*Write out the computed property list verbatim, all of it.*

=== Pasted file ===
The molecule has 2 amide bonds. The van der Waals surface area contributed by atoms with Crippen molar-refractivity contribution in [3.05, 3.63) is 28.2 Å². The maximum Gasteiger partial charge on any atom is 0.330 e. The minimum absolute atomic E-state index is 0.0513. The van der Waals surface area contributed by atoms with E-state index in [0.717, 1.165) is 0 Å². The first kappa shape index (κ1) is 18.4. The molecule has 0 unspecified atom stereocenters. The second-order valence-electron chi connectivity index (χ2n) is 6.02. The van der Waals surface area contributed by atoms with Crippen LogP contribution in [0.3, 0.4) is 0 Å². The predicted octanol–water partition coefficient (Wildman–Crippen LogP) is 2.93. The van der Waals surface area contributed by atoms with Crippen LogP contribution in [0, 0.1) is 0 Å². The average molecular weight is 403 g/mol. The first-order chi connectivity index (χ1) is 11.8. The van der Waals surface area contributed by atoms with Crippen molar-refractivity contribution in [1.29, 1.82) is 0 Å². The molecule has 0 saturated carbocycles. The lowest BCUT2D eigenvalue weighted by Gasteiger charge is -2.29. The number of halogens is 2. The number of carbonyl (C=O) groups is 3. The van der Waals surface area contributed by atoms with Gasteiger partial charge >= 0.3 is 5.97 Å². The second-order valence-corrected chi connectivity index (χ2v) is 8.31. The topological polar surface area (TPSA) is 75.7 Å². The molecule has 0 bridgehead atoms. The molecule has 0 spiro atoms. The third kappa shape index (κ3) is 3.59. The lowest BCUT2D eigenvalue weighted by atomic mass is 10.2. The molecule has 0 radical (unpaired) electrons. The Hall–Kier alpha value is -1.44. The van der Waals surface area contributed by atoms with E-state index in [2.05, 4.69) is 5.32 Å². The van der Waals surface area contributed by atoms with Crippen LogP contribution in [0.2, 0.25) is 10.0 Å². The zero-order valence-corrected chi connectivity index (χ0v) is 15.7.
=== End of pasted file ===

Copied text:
The molecule has 2 amide bonds. The van der Waals surface area contributed by atoms with Crippen molar-refractivity contribution in [3.05, 3.63) is 28.2 Å². The maximum Gasteiger partial charge on any atom is 0.330 e. The minimum absolute atomic E-state index is 0.0513. The van der Waals surface area contributed by atoms with E-state index in [0.717, 1.165) is 0 Å². The first kappa shape index (κ1) is 18.4. The molecule has 0 unspecified atom stereocenters. The second-order valence-electron chi connectivity index (χ2n) is 6.02. The van der Waals surface area contributed by atoms with Crippen LogP contribution in [0.3, 0.4) is 0 Å². The predicted octanol–water partition coefficient (Wildman–Crippen LogP) is 2.93. The van der Waals surface area contributed by atoms with Crippen LogP contribution in [0, 0.1) is 0 Å². The average molecular weight is 403 g/mol. The first-order chi connectivity index (χ1) is 11.8. The van der Waals surface area contributed by atoms with Crippen molar-refractivity contribution in [1.29, 1.82) is 0 Å². The molecule has 0 saturated carbocycles. The lowest BCUT2D eigenvalue weighted by Gasteiger charge is -2.29. The number of halogens is 2. The number of carbonyl (C=O) groups is 3. The van der Waals surface area contributed by atoms with Gasteiger partial charge >= 0.3 is 5.97 Å². The second-order valence-corrected chi connectivity index (χ2v) is 8.31. The topological polar surface area (TPSA) is 75.7 Å². The molecule has 0 bridgehead atoms. The molecule has 0 spiro atoms. The third kappa shape index (κ3) is 3.59. The lowest BCUT2D eigenvalue weighted by atomic mass is 10.2. The molecule has 0 radical (unpaired) electrons. The Hall–Kier alpha value is -1.44. The van der Waals surface area contributed by atoms with E-state index in [2.05, 4.69) is 5.32 Å². The van der Waals surface area contributed by atoms with Crippen LogP contribution in [0.2, 0.25) is 10.0 Å². The zero-order valence-corrected chi connectivity index (χ0v) is 15.7.